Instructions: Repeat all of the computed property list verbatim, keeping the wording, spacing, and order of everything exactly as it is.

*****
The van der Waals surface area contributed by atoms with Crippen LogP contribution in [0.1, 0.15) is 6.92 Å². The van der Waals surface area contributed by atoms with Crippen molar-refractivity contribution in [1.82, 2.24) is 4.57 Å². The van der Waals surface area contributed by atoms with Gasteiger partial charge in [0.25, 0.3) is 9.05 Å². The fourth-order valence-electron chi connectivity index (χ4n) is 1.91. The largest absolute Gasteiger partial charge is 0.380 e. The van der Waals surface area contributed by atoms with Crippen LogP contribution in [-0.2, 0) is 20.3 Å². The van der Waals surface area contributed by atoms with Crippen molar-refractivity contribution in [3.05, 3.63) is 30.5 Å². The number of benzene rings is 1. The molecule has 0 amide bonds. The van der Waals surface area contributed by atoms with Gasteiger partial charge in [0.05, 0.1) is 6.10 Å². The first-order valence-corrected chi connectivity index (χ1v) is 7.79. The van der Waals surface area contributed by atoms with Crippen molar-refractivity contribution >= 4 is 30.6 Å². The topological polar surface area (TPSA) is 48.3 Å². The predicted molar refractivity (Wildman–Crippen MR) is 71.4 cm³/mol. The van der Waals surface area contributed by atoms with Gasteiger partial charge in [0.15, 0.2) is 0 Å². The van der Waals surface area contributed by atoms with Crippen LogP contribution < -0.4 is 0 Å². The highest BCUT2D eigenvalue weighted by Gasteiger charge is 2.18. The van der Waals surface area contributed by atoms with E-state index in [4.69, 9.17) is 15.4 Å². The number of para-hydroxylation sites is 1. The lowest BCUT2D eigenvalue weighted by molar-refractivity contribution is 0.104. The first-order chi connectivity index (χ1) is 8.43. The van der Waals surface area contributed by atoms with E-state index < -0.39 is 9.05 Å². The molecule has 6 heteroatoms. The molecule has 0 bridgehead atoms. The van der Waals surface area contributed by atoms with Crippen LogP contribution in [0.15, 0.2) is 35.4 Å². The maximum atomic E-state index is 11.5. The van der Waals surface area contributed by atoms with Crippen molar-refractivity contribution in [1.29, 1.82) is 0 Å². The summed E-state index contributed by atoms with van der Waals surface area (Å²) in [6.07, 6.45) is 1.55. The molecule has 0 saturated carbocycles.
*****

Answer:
The van der Waals surface area contributed by atoms with Crippen LogP contribution in [0.1, 0.15) is 6.92 Å². The van der Waals surface area contributed by atoms with Crippen molar-refractivity contribution in [1.82, 2.24) is 4.57 Å². The van der Waals surface area contributed by atoms with Gasteiger partial charge in [0.25, 0.3) is 9.05 Å². The fourth-order valence-electron chi connectivity index (χ4n) is 1.91. The largest absolute Gasteiger partial charge is 0.380 e. The van der Waals surface area contributed by atoms with Crippen LogP contribution in [-0.2, 0) is 20.3 Å². The van der Waals surface area contributed by atoms with Crippen molar-refractivity contribution in [3.05, 3.63) is 30.5 Å². The number of benzene rings is 1. The molecule has 0 amide bonds. The van der Waals surface area contributed by atoms with Gasteiger partial charge in [0.05, 0.1) is 6.10 Å². The first-order valence-corrected chi connectivity index (χ1v) is 7.79. The van der Waals surface area contributed by atoms with Crippen molar-refractivity contribution >= 4 is 30.6 Å². The topological polar surface area (TPSA) is 48.3 Å². The predicted molar refractivity (Wildman–Crippen MR) is 71.4 cm³/mol. The van der Waals surface area contributed by atoms with Gasteiger partial charge in [0.15, 0.2) is 0 Å². The van der Waals surface area contributed by atoms with Crippen LogP contribution < -0.4 is 0 Å². The highest BCUT2D eigenvalue weighted by Gasteiger charge is 2.18. The van der Waals surface area contributed by atoms with E-state index in [4.69, 9.17) is 15.4 Å². The number of para-hydroxylation sites is 1. The lowest BCUT2D eigenvalue weighted by molar-refractivity contribution is 0.104. The first-order chi connectivity index (χ1) is 8.43. The van der Waals surface area contributed by atoms with E-state index < -0.39 is 9.05 Å². The molecule has 6 heteroatoms. The molecule has 0 bridgehead atoms. The van der Waals surface area contributed by atoms with Crippen LogP contribution in [0.15, 0.2) is 35.4 Å². The maximum atomic E-state index is 11.5. The van der Waals surface area contributed by atoms with Crippen molar-refractivity contribution in [1.29, 1.82) is 0 Å². The summed E-state index contributed by atoms with van der Waals surface area (Å²) in [6.07, 6.45) is 1.55. The molecule has 0 saturated carbocycles.